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Va. Redistricting Commission approves neutrality rule, deadlocks on use of race

The Capitol at dusk.
The Capitol at dusk.(Ned Oliver/Virginia Mercury)
Published: Sep. 16, 2021 at 8:02 AM EDT
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The Virginia Redistricting Commission voted Wednesday to formally instruct its map-drawers not to look at political data or information showing where incumbents live as they draw new General Assembly and congressional districts.

The bipartisan panel’s unanimous vote represents a formal commitment to the fairer process voters envisioned when they approved the commission last year. It’s also something of a gamble, resting on hopes that General Assembly members will vote for neutral maps even if they jeopardize the careers of individual legislators.

The ramifications of that approach were already on display in draft maps drawn for Northern Virginia that paired multiple Democratic incumbents in the same district and created some open districts with no incumbent at all. Incumbent pairing occurred in drafts drawn by both Democratic and Republican consultants, but the Democratic consulting team later acknowledged it had looked at incumbency to make tweaks to its original proposal.

To address the issue as it prepares to take up draft General Assembly maps for the entire state early next week, the commission adopted the following instructions to its map drawers:

(1) You may not consider political data, including election results or incumbent addresses while drawing your maps.

(2) You must clearly disclose on your maps every district where, prior to receiving this direction, you considered any political data in the map-drawing process.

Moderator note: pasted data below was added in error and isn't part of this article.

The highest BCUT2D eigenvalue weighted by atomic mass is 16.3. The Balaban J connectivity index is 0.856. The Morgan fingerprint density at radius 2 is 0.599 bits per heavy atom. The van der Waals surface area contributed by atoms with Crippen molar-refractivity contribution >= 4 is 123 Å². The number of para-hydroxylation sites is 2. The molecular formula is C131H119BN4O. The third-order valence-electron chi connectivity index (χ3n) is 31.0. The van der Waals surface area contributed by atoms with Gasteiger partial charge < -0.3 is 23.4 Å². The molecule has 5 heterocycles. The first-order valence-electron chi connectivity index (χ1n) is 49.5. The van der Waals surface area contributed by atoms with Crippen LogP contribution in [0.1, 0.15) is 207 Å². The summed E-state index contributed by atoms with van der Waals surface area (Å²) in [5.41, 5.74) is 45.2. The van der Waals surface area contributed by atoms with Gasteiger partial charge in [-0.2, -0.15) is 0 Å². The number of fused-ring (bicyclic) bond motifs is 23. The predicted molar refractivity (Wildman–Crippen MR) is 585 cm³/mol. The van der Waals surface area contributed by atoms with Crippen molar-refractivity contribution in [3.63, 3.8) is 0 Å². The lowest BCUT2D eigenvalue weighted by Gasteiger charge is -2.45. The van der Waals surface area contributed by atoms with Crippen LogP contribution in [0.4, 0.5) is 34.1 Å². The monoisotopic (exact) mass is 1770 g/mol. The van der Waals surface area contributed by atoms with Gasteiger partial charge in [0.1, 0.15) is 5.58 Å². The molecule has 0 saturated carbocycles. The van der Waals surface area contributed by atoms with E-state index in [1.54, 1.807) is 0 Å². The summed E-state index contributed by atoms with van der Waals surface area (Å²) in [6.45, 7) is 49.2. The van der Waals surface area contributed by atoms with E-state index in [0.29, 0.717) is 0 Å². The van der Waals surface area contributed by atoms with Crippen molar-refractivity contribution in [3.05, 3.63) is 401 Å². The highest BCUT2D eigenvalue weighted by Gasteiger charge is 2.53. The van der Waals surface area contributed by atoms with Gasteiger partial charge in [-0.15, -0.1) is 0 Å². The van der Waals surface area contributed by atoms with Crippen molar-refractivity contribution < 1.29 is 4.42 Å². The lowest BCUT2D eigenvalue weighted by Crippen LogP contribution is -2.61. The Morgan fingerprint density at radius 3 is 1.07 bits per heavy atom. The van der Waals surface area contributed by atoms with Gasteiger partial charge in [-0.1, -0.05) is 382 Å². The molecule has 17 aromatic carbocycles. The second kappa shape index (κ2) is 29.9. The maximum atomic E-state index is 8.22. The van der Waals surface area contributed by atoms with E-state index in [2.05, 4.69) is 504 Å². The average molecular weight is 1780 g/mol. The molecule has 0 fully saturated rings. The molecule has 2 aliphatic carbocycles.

The commission itself is not expecting to look at political and incumbency data until later in the process, step consultants have said is necessary to ensure the final proposal isn’t unduly tilted to one party and doesn’t have a disparate impact on minority incumbents.

The commission also approved guidance for map-drawers on preserving communities of interest — defined as “a neighborhood or any geographically defined group of people living in an area who share similar social, cultural, and economic interests” — and the boundaries of cities, counties and towns.

The group had debated prioritizing county lines over cities, the idea being that counties are more permanent fixtures of Virginia geography while cities are created through charters and are occasionally dissolved into counties. The commission ultimately decided to treat counties and cities the same, while making preservation of towns, which fall entirely within counties, a lower priority.

Re-upping a contentious legal and political issue from earlier in the week, the commission again debated the extent to which race should factor into map-drawing decisions.

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.(Virginia Mercury)

The Virginia Mercury is a new, nonpartisan, nonprofit news organization covering Virginia government and policy.

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